According to The National Law Review, “These considerations begin with the board of directors and senior management and trickle down through the institution.” The key to navigating the complex guidance from federal and state regulators?

The Review concludes, “tone at the top, communication, and incentives.”

How to Improve Financial Compliance

Staying ahead of the financial compliance curve seems to be the industry mantra. But how can you make this a reality?

Prevention first

To operate with compliance excellence, your first step starts with the preventive measure of establishing solid policies and procedures from the get-go. In a nutshell, effective policies and procedures ward off problems before they even arise.

They work together to guide your organization, decrease liability risks, and bind your company to industry best practices. By having good policies – and training employees to these policies – you boost accountability in your organization.

Developing a culture of accountability and compliance takes intentional effort and starts with top-down buy-in. But doing so helps employees be more productive, creative, and able to contribute to larger company goals. It also allows employees to take ownership of their work and build trust between team members at all levels of the company.

Employee reviews financial services compliance documents on his mobile phone via PowerDMS.

Monitoring compliance

Effectively monitoring your compliance efforts is not a one-and-done approach. You must always be on guard through continuous compliance monitoring. This ensures you are aware of any issues you need to handle and you can correct these issues when they arise.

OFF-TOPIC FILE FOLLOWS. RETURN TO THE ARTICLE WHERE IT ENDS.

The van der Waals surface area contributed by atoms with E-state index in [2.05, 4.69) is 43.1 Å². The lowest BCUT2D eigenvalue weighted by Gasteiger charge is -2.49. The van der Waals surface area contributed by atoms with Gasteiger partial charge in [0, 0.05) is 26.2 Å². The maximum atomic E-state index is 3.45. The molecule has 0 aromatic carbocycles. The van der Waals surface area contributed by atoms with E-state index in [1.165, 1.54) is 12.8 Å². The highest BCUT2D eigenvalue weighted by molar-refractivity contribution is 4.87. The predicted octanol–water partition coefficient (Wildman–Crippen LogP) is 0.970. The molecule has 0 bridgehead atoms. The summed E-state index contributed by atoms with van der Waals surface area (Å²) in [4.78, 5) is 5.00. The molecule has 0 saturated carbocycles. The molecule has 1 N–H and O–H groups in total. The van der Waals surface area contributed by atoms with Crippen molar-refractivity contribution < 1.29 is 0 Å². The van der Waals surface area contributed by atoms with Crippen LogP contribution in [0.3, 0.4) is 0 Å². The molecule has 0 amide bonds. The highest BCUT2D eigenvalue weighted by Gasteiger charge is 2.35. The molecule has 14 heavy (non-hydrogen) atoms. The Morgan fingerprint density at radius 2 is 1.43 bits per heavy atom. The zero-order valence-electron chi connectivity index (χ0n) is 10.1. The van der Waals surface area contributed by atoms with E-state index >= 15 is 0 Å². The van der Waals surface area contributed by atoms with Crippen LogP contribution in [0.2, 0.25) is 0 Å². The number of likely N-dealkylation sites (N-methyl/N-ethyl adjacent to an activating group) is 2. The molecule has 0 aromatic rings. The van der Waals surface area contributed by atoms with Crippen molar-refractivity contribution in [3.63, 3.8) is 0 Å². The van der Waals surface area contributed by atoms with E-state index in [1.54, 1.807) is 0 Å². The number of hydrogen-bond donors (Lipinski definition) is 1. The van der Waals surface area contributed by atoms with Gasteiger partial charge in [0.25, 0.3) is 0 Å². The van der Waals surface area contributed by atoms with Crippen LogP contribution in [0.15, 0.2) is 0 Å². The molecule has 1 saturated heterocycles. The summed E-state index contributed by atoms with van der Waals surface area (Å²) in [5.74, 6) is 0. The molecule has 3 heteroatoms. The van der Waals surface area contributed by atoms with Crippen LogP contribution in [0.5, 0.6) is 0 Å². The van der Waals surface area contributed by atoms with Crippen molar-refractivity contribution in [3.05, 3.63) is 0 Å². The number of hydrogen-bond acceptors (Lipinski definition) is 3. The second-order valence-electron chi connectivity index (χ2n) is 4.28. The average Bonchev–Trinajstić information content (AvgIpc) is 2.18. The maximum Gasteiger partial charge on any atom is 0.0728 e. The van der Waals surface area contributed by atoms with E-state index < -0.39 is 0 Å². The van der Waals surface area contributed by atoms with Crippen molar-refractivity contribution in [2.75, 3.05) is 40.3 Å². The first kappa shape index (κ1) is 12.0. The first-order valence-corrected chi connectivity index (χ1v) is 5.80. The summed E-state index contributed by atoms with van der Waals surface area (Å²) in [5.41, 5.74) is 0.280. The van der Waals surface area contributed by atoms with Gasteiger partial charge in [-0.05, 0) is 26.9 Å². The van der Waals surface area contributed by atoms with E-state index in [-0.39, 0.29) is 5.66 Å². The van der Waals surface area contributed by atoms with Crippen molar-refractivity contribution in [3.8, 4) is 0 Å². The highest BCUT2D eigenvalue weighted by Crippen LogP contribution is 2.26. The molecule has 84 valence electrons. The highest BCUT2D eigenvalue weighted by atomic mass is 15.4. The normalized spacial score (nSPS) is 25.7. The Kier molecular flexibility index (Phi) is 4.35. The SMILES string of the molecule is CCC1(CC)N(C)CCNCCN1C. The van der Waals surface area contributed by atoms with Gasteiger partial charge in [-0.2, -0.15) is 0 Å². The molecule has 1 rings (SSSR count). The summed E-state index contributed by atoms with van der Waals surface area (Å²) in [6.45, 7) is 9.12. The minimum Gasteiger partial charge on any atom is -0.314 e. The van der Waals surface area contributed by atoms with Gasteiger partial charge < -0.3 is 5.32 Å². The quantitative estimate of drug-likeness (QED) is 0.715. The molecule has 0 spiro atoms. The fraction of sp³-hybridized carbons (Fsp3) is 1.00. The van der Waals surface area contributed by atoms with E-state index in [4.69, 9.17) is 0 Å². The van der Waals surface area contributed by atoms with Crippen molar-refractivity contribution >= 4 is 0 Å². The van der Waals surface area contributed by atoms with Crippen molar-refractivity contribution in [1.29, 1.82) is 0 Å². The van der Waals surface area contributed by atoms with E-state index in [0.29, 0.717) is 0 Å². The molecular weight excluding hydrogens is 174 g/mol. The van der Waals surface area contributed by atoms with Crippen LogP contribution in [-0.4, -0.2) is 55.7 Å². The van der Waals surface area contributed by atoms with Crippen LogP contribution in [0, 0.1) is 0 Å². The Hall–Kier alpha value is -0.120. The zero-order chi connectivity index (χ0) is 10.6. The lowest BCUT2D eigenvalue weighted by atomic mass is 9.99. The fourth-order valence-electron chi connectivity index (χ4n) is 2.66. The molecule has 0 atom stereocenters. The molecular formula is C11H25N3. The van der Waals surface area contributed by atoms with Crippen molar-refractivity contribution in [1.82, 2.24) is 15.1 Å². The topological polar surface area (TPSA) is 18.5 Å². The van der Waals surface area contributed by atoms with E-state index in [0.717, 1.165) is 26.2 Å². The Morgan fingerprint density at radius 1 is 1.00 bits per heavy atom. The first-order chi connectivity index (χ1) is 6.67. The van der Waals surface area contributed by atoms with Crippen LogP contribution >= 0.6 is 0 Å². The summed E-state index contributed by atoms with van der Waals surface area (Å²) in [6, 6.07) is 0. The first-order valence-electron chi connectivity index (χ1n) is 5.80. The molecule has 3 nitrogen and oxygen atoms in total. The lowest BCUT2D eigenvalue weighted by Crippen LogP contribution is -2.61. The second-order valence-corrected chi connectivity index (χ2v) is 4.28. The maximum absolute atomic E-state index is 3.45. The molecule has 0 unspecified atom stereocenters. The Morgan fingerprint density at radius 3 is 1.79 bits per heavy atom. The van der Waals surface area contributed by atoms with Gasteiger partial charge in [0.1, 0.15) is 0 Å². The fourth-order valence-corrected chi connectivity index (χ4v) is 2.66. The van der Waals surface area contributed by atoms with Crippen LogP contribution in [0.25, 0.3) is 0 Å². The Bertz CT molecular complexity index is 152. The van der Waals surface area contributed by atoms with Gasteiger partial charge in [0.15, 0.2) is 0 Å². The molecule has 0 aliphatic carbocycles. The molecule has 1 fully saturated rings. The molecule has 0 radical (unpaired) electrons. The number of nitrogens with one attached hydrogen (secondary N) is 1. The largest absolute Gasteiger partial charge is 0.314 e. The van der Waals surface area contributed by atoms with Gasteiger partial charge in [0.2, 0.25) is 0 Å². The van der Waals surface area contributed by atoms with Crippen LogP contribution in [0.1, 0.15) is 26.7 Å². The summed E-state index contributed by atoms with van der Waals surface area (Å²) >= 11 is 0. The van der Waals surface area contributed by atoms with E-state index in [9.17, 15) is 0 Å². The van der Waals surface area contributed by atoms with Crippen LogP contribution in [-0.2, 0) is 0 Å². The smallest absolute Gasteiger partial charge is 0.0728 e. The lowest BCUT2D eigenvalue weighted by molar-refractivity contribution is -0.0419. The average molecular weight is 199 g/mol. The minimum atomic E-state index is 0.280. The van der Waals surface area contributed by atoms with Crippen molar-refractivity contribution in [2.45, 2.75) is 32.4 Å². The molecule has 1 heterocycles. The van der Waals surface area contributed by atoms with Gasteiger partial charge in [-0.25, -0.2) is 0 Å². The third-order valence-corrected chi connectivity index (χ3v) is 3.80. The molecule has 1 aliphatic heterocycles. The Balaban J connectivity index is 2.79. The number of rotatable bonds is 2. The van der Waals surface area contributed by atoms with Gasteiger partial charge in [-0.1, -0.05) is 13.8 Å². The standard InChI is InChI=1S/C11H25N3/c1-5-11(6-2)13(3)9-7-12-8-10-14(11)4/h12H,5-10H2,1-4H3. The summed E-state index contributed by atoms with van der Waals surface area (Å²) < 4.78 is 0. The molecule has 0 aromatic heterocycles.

Compliance oversight

At this point, you would probably be hard-pressed to find anyone in your organization who fails to see the need for a well-run compliance program. But with the complexity of the requirements and the ever-changing regulatory landscape, it’s hard to stay on top of everything.

That’s why many businesses are putting a Corporate Compliance Officer (CCO) at the helm of compliance rather than just a figurehead with no real power. The critical compliance responsibilities should fall to an individual dedicated to overseeing compliance for the organization.

Integrated risk and compliance solutions

When it comes to financial compliance, you really need to think about it holistically rather than from a silo mentality. Compliance touches every area of your business and involves every employee – it’s not relegated to one committee, task force, or department. Because of this, your business needs solutions that help multiple aspects of your business.

Getting Started

Navigating the labyrinth of financial services compliance can seem daunting. That’s why a compliance management software like PowerDMS helps you get control of your expanding, interconnected web of compliance documents and training.

Our software gives you a powerful tool to help monitor and track compliance with key policies and training and simplify the process. Plus, it gives you the ability to quickly adapt and distribute changes to your employees – exactly what you need in addressing the constantly changing financial compliance landscape.